Last-ditch talks aimed at averting strikes by London Underground workers that could cause four days of commuter chaos are underway.
Rail union leaders met LU managers, under the chairmanship of the conciliation service Acas, on Monday morning in the hope of reaching an agreement to end the latest action over plans for the all night tube. It was not known when the meeting would end.
Members of three unions are due to stage two 24-hour walkouts from Tuesday and Thursday evenings which will cause travel chaos in the capital for most of the week.
Transport for London said it would run "whatever tube services we can" between Tuesday and Friday, based on the number of staff that sign in for their shifts.
It said staff on the bus network, DLR, London Overground, TfL Rail, tram, Emirates Air Line and River services will not be on strike and extra bus and river services will run to help Londoners get around. All roadworks were to be suspended "wherever possible" and additional Santander Cycle hubs will be in place at key locations.
TfL advises commuters to allow more time for their journeys as available transport services are expected to be "much busier".
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On Tuesday tube services will run as normal until 6.30pm with TfL advising it expects tubes to be "exceptionally busy" between 4.30pm-6.30pm.
The following day it says "most tube services are unlikely to run at all". Those that do will be less frequent, may only stop as some stations and may only run for part of the day, TfL advises.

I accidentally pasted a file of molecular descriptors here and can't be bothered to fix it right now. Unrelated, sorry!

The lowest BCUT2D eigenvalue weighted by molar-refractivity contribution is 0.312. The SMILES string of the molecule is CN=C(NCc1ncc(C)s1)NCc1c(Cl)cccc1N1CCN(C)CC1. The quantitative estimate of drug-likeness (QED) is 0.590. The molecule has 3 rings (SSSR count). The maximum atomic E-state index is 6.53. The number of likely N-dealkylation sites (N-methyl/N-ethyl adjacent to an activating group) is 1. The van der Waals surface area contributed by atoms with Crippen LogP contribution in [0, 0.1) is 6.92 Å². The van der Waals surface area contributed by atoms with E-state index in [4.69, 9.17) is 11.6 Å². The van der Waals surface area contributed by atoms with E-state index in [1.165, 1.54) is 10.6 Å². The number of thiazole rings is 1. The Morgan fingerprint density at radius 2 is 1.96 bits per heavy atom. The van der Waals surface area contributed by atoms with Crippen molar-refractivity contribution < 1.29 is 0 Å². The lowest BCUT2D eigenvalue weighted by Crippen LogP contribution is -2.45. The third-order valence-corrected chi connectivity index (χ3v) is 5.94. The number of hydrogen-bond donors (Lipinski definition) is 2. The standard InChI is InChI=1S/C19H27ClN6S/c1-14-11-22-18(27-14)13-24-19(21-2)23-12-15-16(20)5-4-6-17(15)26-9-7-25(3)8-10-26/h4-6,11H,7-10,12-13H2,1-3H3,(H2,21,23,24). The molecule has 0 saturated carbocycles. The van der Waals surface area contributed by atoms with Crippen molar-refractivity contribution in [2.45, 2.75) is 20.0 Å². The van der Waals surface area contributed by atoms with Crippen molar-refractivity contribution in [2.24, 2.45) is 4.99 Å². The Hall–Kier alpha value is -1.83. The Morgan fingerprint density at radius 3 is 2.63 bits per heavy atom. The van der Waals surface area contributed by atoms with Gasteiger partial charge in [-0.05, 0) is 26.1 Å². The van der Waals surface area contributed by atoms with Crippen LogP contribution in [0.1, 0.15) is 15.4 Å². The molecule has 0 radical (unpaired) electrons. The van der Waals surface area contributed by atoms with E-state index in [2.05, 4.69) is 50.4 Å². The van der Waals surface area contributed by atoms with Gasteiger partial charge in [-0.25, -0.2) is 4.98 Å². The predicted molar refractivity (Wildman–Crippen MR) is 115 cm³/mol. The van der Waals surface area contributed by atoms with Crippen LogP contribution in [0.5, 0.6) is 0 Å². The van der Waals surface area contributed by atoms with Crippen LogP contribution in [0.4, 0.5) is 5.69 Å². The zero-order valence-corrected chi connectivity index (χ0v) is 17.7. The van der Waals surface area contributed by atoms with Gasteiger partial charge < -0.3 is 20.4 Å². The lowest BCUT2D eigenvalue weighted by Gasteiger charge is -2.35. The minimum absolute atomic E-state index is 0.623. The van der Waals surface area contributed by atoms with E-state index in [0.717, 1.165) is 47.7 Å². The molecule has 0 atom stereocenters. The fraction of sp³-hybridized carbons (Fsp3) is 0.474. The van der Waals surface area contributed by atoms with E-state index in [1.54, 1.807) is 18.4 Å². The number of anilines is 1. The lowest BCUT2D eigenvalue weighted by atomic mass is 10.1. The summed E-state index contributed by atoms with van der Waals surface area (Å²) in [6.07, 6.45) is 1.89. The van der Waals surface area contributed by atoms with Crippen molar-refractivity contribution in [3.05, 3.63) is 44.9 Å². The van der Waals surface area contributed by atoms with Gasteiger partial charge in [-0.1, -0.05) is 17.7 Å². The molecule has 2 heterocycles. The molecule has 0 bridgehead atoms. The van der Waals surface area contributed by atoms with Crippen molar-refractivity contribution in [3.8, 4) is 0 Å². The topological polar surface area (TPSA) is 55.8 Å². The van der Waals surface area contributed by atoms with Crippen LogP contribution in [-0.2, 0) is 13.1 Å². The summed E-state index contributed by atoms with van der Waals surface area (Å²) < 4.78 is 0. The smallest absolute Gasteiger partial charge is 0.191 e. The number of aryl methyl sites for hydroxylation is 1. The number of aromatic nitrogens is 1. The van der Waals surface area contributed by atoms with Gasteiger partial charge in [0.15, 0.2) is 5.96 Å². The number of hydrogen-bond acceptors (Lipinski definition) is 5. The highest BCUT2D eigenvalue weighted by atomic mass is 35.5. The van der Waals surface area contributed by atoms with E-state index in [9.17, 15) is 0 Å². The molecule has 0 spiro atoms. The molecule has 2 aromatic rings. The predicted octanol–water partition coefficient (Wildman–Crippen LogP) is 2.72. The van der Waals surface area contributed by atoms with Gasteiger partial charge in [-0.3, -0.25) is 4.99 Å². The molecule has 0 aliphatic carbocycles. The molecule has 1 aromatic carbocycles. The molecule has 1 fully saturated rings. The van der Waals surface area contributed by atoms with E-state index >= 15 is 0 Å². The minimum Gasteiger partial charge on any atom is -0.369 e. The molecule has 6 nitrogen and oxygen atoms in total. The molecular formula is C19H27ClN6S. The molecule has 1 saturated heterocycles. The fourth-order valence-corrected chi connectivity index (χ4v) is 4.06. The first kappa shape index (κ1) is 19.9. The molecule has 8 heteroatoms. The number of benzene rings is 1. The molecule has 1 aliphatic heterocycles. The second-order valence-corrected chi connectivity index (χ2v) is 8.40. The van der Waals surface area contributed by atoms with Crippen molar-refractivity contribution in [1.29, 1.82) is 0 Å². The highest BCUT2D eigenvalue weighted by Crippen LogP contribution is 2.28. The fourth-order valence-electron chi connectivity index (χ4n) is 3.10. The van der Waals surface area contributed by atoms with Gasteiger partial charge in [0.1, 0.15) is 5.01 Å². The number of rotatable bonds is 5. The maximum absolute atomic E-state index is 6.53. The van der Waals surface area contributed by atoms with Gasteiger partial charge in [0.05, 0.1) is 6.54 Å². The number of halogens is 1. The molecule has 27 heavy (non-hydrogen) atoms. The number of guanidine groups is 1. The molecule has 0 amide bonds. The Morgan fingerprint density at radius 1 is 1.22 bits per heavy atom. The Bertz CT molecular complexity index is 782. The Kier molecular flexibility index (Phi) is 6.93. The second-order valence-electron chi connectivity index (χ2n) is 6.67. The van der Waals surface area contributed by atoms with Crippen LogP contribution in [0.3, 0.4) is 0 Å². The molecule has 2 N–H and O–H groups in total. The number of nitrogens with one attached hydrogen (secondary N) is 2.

"Other transport services will operate as normal and will be much busier than usual. You are strongly advised, if possible, to travel outside the morning and evening peaks."
On Thursday tube services are expected to begin at the usual times, however, TfL says there "may be some lasting impact" from Wednesday's strike action. Tubes are expected to stop working at 6.30pm and Tfl says they are likely to be overrun between 4.30pm-6.30pm.
Friday sees services grinding to a halt again with the TfL saying, "most tube services are unlikely to run at all and those that do will be less frequent than normal". Services that do run may only serve some stations, and may only run for part of the day, it said.
Further details about the strike and specific closures along the various lines can be found here.
The unions are in dispute over pay and shifts for the new service, which is due to start at weekends from September 12. The drivers' union Aslef is not taking part in this weeks strikes.
London Underground has said it is operationally ready for the launch but unions believe it will be delayed because of the protracted row.
RMT general secretary Mick Cash told The Huffington Post UK earlier this month: “The Night Tube plan has been botched from the off.
He added: "The basics haven’t been done and those who will pay for this shambles will not only be our members but the London daily travelling public who cough up a fortune and who will find their safety and the reliability of the service compromised from 12th September onwards. Running tube services with fatigued and burnt-out staff is a recipe for disaster."
Around 20,000 members of the RMT, Unite, TSSA and Aslef launched strike action last month in a dispute over pay and staffs' work-life balance.
The Rail, Maritime and Transport union, Aslef, Transport Salaried Staffs Association and Unite are all unhappy over the current pay being offered to employees, as well as rosters.Suggest a correction